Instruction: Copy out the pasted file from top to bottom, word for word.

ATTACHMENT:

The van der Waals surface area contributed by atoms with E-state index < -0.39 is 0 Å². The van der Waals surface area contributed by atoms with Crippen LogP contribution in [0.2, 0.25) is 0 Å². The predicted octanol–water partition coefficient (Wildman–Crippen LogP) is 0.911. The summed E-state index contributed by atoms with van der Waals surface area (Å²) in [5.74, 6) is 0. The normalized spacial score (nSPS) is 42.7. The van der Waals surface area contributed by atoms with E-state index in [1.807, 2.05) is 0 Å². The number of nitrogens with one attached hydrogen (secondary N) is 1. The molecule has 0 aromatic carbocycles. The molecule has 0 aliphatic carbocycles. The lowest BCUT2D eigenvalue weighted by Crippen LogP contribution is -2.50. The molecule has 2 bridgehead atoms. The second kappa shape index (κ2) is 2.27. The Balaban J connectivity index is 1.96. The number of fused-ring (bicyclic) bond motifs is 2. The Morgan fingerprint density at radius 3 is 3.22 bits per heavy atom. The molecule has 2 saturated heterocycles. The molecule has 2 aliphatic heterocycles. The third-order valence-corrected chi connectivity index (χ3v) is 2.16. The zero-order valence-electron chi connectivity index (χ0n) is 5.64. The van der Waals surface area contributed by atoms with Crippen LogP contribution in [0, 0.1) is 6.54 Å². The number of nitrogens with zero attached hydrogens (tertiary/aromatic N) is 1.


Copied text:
The van der Waals surface area contributed by atoms with E-state index < -0.39 is 0 Å². The van der Waals surface area contributed by atoms with Crippen LogP contribution in [0.2, 0.25) is 0 Å². The predicted octanol–water partition coefficient (Wildman–Crippen LogP) is 0.911. The summed E-state index contributed by atoms with van der Waals surface area (Å²) in [5.74, 6) is 0. The normalized spacial score (nSPS) is 42.7. The van der Waals surface area contributed by atoms with E-state index in [1.807, 2.05) is 0 Å². The number of nitrogens with one attached hydrogen (secondary N) is 1. The molecule has 0 aromatic carbocycles. The molecule has 0 aliphatic carbocycles. The lowest BCUT2D eigenvalue weighted by Crippen LogP contribution is -2.50. The molecule has 2 bridgehead atoms. The second kappa shape index (κ2) is 2.27. The Balaban J connectivity index is 1.96. The number of fused-ring (bicyclic) bond motifs is 2. The Morgan fingerprint density at radius 3 is 3.22 bits per heavy atom. The molecule has 2 saturated heterocycles. The molecule has 2 aliphatic heterocycles. The third-order valence-corrected chi connectivity index (χ3v) is 2.16. The zero-order valence-electron chi connectivity index (χ0n) is 5.64. The van der Waals surface area contributed by atoms with Crippen LogP contribution in [0, 0.1) is 6.54 Å². The number of nitrogens with zero attached hydrogens (tertiary/aromatic N) is 1.